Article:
Buchanan and his sister, who ran his campaign, made a number of serious tactical blunders. They made Lenora Fulani, a black Marxist, co-chairman of the campaign, which allowed Pat’s critics on the neo-con Right to ridicule him for claiming to be a "true conservative". The campaign emphasized trade and foreign policy issues at a time when neither went anywhere with the voters. And they chose a black female running mate (although she was at least a strong conservative) with some embarrassing baggage and no standing whatsoever. But Pat’s main problem was that conservatives had become so sick of Clinton and so scared of Gore that they insisted on voting for a Republican who had a chance of winning, regardless of whether he was really a conservative at all. This is because, as I have written in several places over the last few years, the American Right has become obsessed by Clinton, at the expense of substantive issues. The Right could have been redefining foreign policy after the Cold War, reforming immigration policy, dealing with a number of practical issues in a serious and radically conservative way that could have won them a new image and new voters. Instead, all they yammered about was Whitewater, Vince Foster, Monica Lewinsky, etc, etc. Nothing reveals the intellectual poverty of the American Right today more than this tendency towards obsessiveness over Clinton at the expense of serious issues.

Are there any genuine conservatives in the new administration? What do you think of John Ashcroft?

I’m sure there must be some real conservatives there, but I really can’t tell you who they are or what they might do. Dick Cheney is pretty conservative; I was sorry to see him trying to backtrack on his excellent voting record in Congress when he was named as Bush’s running mate. I would expect Cheney to provide some serious conservative instincts in the administration, but I doubt if he’ll have much pull against the spinmeisters and the political hacks.

Ashcroft is a decent but rather dim fellow. He had a real chance during his nomination to challenge the kind of demagoguery about the sympathetic views of the Confederacy he had expressed, and he could have blasted political correctness and the black radical domination of political expression soundly. Unfortunately, he took the easy path of recanting and wallowing. I really don’t expect much from him in the future for real conservative politics.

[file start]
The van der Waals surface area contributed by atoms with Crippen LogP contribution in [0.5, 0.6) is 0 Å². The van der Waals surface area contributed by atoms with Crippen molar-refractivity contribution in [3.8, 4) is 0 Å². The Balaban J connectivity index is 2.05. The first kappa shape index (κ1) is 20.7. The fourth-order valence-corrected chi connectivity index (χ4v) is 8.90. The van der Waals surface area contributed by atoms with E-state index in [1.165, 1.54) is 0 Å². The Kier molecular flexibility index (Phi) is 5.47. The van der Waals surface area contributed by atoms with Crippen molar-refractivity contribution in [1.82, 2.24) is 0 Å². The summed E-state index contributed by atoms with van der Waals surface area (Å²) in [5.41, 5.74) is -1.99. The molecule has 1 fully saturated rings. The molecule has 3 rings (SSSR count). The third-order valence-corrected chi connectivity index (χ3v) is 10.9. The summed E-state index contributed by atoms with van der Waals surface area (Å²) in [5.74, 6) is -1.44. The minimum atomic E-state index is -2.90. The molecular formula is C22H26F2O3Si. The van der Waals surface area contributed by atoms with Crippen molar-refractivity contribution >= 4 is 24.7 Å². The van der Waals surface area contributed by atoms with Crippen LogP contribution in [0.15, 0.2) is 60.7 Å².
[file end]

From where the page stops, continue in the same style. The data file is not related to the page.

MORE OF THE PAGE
One of the principal problems with the organized conservative movement today is that it has based itself in Washington – "inside the Beltway" - and has come to be part of the political system it was supposed to challenge. The think tanks, periodicals, consultants, media stars, journalists, PR experts, etc form a managerial elite of their own, closely wedded to the larger Leftwing elites inside the state and appendages. The conservative wing can be part of this larger elite only if it refrains from saying and doing radical things that would threaten the larger system. Hence, the conservative wing has in effect become part of the system, has been co-opted by it.

What has happened to the "Reagan Republicans" and the so-called "Middle American Radicals" (MARs)?

The MARs - who provided the backbone of the Wallace, Reagan, Perot, and Buchanan movements - may still be there, but changes in the economy have undermined the manufacturing sector that was their economic base and changes in the culture, due mainly to immigration, and the emergence of non-white racial consciousness, have challenged their cultural role. Buchanan was never willing to appeal to them as radically as Wallace did, but it may still be possible to mobilize them in a radical conservative movement. Time will tell.

Is Southern secession feasible and/or desirable?

I have managed to anger a great many of my Southern friends by arguing that it is neither possible nor desirable. It is not possible because the Southern national identity is just not there today (it may not even have been there in 1861). It is not desirable because it draws an artificial regional line among the middle-class whites who should be working together and not trying to define each other as enemies as ‘Yankees’ and ‘Rednecks’. We - whites in general - are today faced with an immense threat from non-whites that is demographic, political, and cultural, and if we don’t learn how to work together in the next decade, the white world will vanish within a generation or so.

Who are the most useful and important people on the modern US Right?